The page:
Jump to content
Fly Tying

ron P.

  • Content Count

  • Joined

  • Last visited

Community Reputation

0 Neutral

About ron P.

  • Rank
    Advanced Member
  • Birthday 08/12/1967
  1. . Hi, Philly -- I bet if you wrapped some lead on those hooks first you would have yourself a killer shad fly, too. -- ron P. .
  2. A new addition to the fly pattern database has been submitted by ron P.: Green Guarantee
  3. . Hi. I use wool for nymph and wet fly bodies; the material looks buggy as heck and sinks like a charm, which is what you want a fly to look like and do most of the time! .
  4. . Nice and diverse; the Fish-Catcher assortment (if you were to market in one of the catalogs) . . . .
  5. . Hi, fly folks. I just updated my website and one of the new bits is a little rumination on the fly-tying greats of yore. Take a coffee break from the vise and visit: http://www.ronpswegman.com/ebisu.html Yeah, it's a bit arty, but that's the nature of the sport (and ART) of fly-fishing! .
  6. . Sylvester Nemes The Soft-Hackled Fly compelled me to finish my own little fishing book, Philadelphia on the Fly, and his story and direction reintroduced me to the art of fly tying that I had not dabbled with since my high school years; I would say that today most if not all of my fly tying falls under the soft-hackled and classic wet fly category. Thank you, Mr. Nemes! p.s. I must also give public praise to the late, great Al Campbell; his columns at FlyAnglers OnLine have continued to be a great help to me . . . Fly pattern illustrations for your viewing pleasure at: http://www.ronpswegman.com/sketches.html
  7. . The Adams, Deer Hair Caddis, and soft-hackled flies are sure bets for the little stream bugs. Muddler Minnows fished with a bit of floatant can imitate late season hoppers. Smaller Woolly Buggers worked against the current will approximate hapless small fry. Give these a try. fly pattern sketches for your viewing pleasure at: http://www.ronpswegman.com/sketches.html .
  8. Hi there. Here's the link to a recent piece of mine that describes patterns and strategies for a great Western PA stream: http://www.paoutdoornews.com/articles/2007...es/hunting1.txt Feel free to PM me for more! fly pattern artwork for your viewing pleasure at: http://www.ronpswegman.com/sketches.html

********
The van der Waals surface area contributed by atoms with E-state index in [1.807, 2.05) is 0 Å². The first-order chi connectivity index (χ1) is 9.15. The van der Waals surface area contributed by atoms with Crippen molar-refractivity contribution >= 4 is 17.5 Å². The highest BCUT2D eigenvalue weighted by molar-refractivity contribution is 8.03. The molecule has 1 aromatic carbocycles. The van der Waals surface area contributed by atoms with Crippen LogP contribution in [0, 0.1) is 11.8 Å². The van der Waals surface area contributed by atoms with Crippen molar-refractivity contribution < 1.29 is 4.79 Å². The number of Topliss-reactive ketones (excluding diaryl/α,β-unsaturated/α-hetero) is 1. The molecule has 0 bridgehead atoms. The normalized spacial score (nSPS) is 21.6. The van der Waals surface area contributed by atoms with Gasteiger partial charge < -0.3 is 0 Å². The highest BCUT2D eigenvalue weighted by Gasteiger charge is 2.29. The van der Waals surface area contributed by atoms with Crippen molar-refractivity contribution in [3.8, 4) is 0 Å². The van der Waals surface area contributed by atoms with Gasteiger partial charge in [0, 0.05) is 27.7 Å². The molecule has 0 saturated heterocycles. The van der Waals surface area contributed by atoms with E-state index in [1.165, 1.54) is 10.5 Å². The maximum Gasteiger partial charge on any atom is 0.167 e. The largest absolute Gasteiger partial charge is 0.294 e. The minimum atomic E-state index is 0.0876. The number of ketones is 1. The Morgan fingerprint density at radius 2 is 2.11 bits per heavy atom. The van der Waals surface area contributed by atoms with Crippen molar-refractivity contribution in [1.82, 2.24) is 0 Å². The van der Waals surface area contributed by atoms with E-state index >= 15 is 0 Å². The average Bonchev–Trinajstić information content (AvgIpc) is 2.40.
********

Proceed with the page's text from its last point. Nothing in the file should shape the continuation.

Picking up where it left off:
9. The Adams, Partridge & Orange, Muddler Minnow, and American Pheasant Tail were my go-to dry, wet, streamer, and nymph patterns before I began to tie. Now I use only my own variations on these classic dries, wets, streamers, and nymphs.
  10. I know I could dive in very, very deeply (and into debt!) if I just let my passion go. Since I write and illustrate, too, I have been able to keep my interest at the vice in balance, from becoming obsession. I tie only a half dozen patterns or so -- a few nypmhs, a few wets, one or two of the simplest dries, and that's it, so far. The best way to keep solvent and yet still tie is to limit the range of materials with which you work. I use only pheasant tail, Hungarian partridge, deer hair, wool yarn, floss, and thread, so far. fine art fly pattern illustrations for your viewing pleasure at: http://www.ronpswegman.com
  11. The original Adams is listed as a wet fly in several volumes also. I tie a variation I call the Wet Wool Adams, and this pattern in size 12 lured a brown trout to my net just this past Sunday!
  12. Nice to see another fly fishing artist at work . . . and getting commissions! The row of patterns at the base of the print is nicely done; there is a timeless, antique quality to the colors and composition that looks quite nice.
  13. The spotted wing feather you have used is a wonderful approximation of a baitfish's spotted flanks! http://www.ronpswegman.com
  14. The body and tail of this pattern look excellent; my only suggestion would be to tie up a few with a thicker, yet finer, wing, one that will work within the microcurrents of the river or stream. Test both, and whichever one works best will be the one to add to your permanent collection of core patterns. htpp://www.ronpswegman.com
  15. I always have a little dispenser of floatant in my vest for those wall of rain days in early spring and late autumn; I rarely use it even then, though, mainly because I am a soft-hackled WET fly guy for the most part! http://www.ronpswegman.com
  • Create New...